Chas. Rockel and wife arrived in Stronghurst from Miles City Mont. and are guests at the home of Mrs. Rockel's father, Mr. J. P. Dobbs. The trip was made by auto with a two day stop at the C. P. Dobbs home at Brown Valley, Minn. A number of the local nimrods spent several days at the river duck hunting. They report that the ducks do not appear anxious to form an acquaintance of the decoys which they put out to entice their migratory cousins to tarry awhile in their southern flight.
BIGGSVILLE BRIEFS: Walter Cochran, north of town, is having his home remodeled, making it a modern abode. Collins Douglas south of town is also remodeling and putting in a furnace which will add much to the comfort of the home. The trustees of the Biggsville Cemetery (John E. Pearson, J. M. Michener, W. A. Wiegand and R. M. Hutchinson with J. Y. Whiteman as secretary) met and noted the death of Le Roy Rezner and John Rezner was elected to fill the vacancy. Finances were is good shape with the debt caused by the new addition to the cemetery almost paid off. Twenty members of the Community Club met at the home of Mrs. Otis Ervin and held an indoor fried chicken dinner. The day was spent in sewing aprons, handkerchiefs, rug rags and quilt blocks in preparation for the annual flower show and bazaar to be held the later part of November or first of December.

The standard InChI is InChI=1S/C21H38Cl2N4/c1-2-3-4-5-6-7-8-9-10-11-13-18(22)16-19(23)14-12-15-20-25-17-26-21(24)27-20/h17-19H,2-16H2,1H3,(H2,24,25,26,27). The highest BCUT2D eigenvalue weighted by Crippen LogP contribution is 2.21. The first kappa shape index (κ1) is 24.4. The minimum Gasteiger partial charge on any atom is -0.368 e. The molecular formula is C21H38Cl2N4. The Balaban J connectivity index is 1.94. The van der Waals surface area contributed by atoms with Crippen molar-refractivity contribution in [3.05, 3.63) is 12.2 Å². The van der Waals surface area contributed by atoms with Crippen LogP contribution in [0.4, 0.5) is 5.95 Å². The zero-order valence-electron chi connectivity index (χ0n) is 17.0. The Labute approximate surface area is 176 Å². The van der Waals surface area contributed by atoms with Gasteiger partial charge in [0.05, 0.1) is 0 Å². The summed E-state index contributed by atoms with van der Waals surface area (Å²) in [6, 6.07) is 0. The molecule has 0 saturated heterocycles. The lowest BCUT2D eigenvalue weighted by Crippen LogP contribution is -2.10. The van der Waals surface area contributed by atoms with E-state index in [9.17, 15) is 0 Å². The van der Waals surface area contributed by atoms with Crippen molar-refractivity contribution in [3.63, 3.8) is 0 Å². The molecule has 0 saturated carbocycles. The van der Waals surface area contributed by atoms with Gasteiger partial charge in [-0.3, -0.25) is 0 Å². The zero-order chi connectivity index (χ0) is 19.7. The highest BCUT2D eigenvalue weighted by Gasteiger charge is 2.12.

MEDIA MEANDERINGS: The high school basketball team and a large number of rooters motored to Terre Haute and played the Terre Haute school in which the latter was victorious. While the local team did not mind loosing the game, they were not overly enthused over the courteous manner in which they were treated when they arrived and during the game. (Those Terre Haute people must have been rowdy!) The first number of the lecture course was given at the Academy Saturday evening and was well attended. Mrs. Grace Kimble has gone to Raritan where she will keep house and take care of Mrs. Alphan this winter. The employees of the E. G. Lewis Seed Co. played the local high school team with the high school boys winning with a score of 6 to 2. While no great amount of mischief was done here Halloween night, a little property was destroyed which the guilty ones should be made to replace. Among things destroyed were the teeter boards belonging to the youngsters of the grade school.